“It’s amazing how high CO2 levels get in enclosed spaces,” said Kris Karnauskas, CIRES Fellow, associate professor at CU Boulder and lead author of the new study published today in the AGU journal GeoHealth. “It affects everybody—from little kids packed into classrooms to scientists, business people and decision makers to regular folks in their houses and apartments.”

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H/T The GWPF

Dr David Whitehouse reviews the history of solar cycle predictions in a new paper by the Global Warming Policy Foundation which is published today. The paper, entitled The Next Solar Cycle, And Why It Matters For Climate, can be downloaded here.
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London, 6 April: A former BBC science correspondent says that there remains a real possibility that unusual solar behaviour could influence the Earth’s climate, bringing cooler temperatures for the next decade.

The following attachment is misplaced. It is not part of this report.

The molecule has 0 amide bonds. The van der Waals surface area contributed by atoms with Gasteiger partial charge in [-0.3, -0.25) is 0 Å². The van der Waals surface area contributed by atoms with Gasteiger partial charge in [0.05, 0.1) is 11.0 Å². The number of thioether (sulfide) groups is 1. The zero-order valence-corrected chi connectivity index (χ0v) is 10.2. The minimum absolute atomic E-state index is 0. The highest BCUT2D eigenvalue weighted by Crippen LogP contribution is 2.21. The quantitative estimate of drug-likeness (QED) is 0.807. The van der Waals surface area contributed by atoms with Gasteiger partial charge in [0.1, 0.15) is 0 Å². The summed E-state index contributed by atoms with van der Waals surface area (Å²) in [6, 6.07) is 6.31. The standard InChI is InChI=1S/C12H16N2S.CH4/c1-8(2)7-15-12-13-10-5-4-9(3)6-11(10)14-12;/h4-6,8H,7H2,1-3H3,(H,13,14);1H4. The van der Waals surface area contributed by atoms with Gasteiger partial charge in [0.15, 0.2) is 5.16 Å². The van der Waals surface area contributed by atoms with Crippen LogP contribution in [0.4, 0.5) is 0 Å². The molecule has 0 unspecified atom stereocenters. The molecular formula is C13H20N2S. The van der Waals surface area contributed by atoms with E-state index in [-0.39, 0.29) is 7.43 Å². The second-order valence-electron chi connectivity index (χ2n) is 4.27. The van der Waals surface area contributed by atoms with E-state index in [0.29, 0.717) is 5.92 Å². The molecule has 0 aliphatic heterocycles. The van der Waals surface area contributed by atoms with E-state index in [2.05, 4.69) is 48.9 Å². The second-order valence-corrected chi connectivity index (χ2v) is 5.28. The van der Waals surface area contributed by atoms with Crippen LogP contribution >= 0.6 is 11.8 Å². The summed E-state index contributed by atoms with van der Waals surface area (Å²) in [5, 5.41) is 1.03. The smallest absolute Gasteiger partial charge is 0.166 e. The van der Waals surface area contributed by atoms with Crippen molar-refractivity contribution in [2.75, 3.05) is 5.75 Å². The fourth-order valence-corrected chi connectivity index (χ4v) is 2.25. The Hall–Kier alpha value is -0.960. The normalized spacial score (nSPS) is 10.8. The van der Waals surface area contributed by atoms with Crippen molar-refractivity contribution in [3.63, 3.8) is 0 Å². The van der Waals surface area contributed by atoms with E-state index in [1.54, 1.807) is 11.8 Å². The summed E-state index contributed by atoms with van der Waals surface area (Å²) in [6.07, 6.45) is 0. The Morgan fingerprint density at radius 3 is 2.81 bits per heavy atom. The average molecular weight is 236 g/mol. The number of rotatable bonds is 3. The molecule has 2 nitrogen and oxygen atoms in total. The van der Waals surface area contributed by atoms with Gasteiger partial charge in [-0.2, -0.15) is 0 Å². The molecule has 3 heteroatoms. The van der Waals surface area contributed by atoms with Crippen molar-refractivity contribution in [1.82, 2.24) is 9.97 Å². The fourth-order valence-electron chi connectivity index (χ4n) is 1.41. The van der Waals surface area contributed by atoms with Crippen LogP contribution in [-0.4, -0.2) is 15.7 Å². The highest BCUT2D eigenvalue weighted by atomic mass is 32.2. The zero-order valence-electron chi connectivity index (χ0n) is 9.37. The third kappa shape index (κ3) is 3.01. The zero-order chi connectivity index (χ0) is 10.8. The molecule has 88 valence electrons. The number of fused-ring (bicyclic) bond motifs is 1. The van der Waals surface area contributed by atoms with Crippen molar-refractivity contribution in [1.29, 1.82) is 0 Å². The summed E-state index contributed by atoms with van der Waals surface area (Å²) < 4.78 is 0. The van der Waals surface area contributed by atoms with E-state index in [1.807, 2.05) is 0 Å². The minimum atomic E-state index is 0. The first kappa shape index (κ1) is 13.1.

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Obsessing over trace gases and toying with computer models won’t provide the answer.

PA Pundits - International

By Ronald Stein ~

Trying to imply that cooling is right around the corner when we’re watching record-breaking warm ocean temperatures to me seems a big stretch, but current facts and the history around the five previous ice ages that came and melted before fossil fuels became recognizable words may be worthy of reviewing.

The real climate crisis may not be global warming, but global cooling, and it may have already started. These events may not be an anomaly, but a predecessor of things to come:

  • Planting was one month late due to cold Spring weather across the Great Plains of North America in both 2018 and 2019.

  • In 2019 Spring was wet and cold and ~40% of the huge USA corn crop was not planted.

  • Summer 2019 was cold, and snow came early in the Fall, and the crop was a failure across much of the Great Plains.